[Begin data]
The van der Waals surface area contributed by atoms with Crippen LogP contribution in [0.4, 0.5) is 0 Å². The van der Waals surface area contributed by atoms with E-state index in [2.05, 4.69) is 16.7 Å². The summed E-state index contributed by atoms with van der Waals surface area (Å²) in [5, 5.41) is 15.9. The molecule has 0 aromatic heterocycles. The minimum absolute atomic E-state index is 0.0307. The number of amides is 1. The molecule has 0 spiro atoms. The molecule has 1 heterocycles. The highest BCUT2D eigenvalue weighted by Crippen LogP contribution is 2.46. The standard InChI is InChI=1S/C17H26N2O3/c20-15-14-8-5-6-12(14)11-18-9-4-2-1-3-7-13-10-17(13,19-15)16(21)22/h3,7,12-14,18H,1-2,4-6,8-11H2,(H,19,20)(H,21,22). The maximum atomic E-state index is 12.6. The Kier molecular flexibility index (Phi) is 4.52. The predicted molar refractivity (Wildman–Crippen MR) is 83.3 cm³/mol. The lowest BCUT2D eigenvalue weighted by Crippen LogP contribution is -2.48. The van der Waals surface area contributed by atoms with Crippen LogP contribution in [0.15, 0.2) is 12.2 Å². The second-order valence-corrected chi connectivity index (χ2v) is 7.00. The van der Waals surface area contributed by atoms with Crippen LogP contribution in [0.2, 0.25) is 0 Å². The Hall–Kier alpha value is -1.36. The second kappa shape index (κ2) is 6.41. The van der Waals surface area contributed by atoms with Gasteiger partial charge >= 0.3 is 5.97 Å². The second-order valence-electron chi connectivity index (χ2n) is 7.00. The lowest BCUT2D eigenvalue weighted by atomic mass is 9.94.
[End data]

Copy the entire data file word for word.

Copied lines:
The van der Waals surface area contributed by atoms with Crippen LogP contribution in [0.4, 0.5) is 0 Å². The van der Waals surface area contributed by atoms with E-state index in [2.05, 4.69) is 16.7 Å². The summed E-state index contributed by atoms with van der Waals surface area (Å²) in [5, 5.41) is 15.9. The molecule has 0 aromatic heterocycles. The minimum absolute atomic E-state index is 0.0307. The number of amides is 1. The molecule has 0 spiro atoms. The molecule has 1 heterocycles. The highest BCUT2D eigenvalue weighted by Crippen LogP contribution is 2.46. The standard InChI is InChI=1S/C17H26N2O3/c20-15-14-8-5-6-12(14)11-18-9-4-2-1-3-7-13-10-17(13,19-15)16(21)22/h3,7,12-14,18H,1-2,4-6,8-11H2,(H,19,20)(H,21,22). The maximum atomic E-state index is 12.6. The Kier molecular flexibility index (Phi) is 4.52. The predicted molar refractivity (Wildman–Crippen MR) is 83.3 cm³/mol. The lowest BCUT2D eigenvalue weighted by Crippen LogP contribution is -2.48. The van der Waals surface area contributed by atoms with Crippen LogP contribution in [0.15, 0.2) is 12.2 Å². The second-order valence-corrected chi connectivity index (χ2v) is 7.00. The van der Waals surface area contributed by atoms with Crippen LogP contribution in [0.2, 0.25) is 0 Å². The Hall–Kier alpha value is -1.36. The second kappa shape index (κ2) is 6.41. The van der Waals surface area contributed by atoms with Gasteiger partial charge >= 0.3 is 5.97 Å². The second-order valence-electron chi connectivity index (χ2n) is 7.00. The lowest BCUT2D eigenvalue weighted by atomic mass is 9.94.